More than anything, in the next two years of institution-building means ensuring that the upcoming presidential and parliamentary elections are beyond reproach. The world community is at real risk of losing all political legitimacy in eyes of ordinary Afghans if the elections are dirty. An active diplomatic effort will be required to guarantee the credibility of the electoral process, including by ensuring a credible complaints mechanism.
Second, the UN must help the government re-launch outreach to the Taliban and other combatants. The Afghan government’s cafeteria-style approach, whereby Taliban who offer themselves up are given parlay, does not work. It needs to be re-launched and focused on strategic “targets”, i.e. mid-ranking “pragmatic” Taliban leaders. A package of financial and other incentives – including genuine security guarantees – should be developed. Such deal-making will be controversial but is necessary.
Political negotiations, however, must be conducted from a position of strength and cannot replace military action. European countries should commit to sending more trainers and civilians while lifting some of the 60 “caveats” which hamper their soldiers’ effectiveness. The EU’s police mission, universally seen as underpowered, must be radically rethought and perhaps augmented by the European Gendarmerie Force. A study should be carried out into expanding the Afghan National Army from its currently size of 70.000 to 200.000 – even it will become reliant on external funding for a decade.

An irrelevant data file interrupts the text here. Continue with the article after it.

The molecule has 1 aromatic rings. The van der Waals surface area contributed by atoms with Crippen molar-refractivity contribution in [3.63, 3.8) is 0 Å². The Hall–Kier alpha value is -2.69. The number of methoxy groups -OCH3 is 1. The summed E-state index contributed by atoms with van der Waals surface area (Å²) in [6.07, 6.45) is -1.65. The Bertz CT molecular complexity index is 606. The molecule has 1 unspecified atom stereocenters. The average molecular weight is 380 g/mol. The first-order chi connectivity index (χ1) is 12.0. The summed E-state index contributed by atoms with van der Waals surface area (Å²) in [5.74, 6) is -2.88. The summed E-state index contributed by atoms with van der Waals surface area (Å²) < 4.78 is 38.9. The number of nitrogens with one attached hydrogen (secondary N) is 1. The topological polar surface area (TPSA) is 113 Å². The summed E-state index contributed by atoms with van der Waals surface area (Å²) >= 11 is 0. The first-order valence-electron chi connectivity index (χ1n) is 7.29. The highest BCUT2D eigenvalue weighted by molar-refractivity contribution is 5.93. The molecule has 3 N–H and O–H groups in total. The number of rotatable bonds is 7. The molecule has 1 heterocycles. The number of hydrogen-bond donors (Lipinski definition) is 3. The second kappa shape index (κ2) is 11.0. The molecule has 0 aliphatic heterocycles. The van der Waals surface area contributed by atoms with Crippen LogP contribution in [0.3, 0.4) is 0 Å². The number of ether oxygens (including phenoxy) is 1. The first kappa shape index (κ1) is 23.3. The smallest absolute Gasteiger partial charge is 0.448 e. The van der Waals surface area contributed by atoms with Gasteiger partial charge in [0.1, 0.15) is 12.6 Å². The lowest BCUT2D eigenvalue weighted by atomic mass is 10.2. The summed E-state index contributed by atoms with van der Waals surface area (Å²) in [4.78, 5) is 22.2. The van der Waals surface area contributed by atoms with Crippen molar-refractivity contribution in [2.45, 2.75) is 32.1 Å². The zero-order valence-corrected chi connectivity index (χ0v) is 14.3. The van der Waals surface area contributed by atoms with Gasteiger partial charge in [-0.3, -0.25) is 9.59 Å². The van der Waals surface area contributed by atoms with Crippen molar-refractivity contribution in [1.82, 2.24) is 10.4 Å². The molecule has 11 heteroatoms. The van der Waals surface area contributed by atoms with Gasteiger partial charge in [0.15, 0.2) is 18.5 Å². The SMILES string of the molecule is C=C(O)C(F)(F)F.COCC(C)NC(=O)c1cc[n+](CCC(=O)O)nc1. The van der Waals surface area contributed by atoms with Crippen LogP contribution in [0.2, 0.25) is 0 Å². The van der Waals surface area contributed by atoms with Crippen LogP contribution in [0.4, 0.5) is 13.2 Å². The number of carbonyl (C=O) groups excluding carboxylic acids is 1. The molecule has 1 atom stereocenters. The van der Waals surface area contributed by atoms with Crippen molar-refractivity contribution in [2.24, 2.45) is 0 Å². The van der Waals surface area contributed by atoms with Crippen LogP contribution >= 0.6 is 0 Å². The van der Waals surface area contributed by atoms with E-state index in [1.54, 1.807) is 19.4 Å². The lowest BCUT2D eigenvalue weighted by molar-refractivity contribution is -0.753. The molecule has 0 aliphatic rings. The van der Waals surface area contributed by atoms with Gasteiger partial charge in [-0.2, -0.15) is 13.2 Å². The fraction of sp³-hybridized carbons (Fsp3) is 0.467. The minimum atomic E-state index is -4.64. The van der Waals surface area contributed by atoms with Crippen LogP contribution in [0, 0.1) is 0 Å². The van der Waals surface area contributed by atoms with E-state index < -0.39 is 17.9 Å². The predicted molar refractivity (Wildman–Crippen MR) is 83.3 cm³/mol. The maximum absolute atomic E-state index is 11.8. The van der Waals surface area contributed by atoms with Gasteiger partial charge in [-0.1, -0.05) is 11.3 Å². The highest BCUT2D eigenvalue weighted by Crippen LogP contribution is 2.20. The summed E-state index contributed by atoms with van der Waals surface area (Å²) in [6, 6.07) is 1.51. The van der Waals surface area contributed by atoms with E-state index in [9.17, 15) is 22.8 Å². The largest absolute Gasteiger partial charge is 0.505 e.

Supporting a new strategy in Afghanistan should be a new approach to the region. There can be no lasting stability in either country until Afghanistan and Pakistan move away from mutual suspicion and policies of interference in each others affairs. This, in turn, means dealing with Pakistan-India relations. Recent developments in Pakistan could help.
The electoral success of mainstream secular political parties and the resounding defeat of Islamist groups are a major setback for the ‘Pakistani Taliban’ and are expected to erode support for the militants, including Taliban and Al-Qaeda operatives sheltering in the region.
To take advantage of this opening, however, the EU should appoint a wise men’s committee, along the lines of the U.S. Baker-Hamilton commission, chaired by a prominent European, to develop a new EU approach to the region, including Afghanistan, Pakistan and India.
All is not lost in Afghanistan. However, a new strategy, including strengthened relations with Pakistan, is required. When this weekend’s attack took place the Afghan government were preparing for another international conference, this time in Paris. To turn things around, the Paris Conference must hold the Afghan government’s feet to the fire while ensuring that the international community coalesces around a tightly prioritised strategy. Next week, a visit by a delegation of European parliamentarians to Kabul could helpfully begin this process.
The European Council on Foreign Relations does not take collective positions. ECFR publications only represent the views of its individual authors.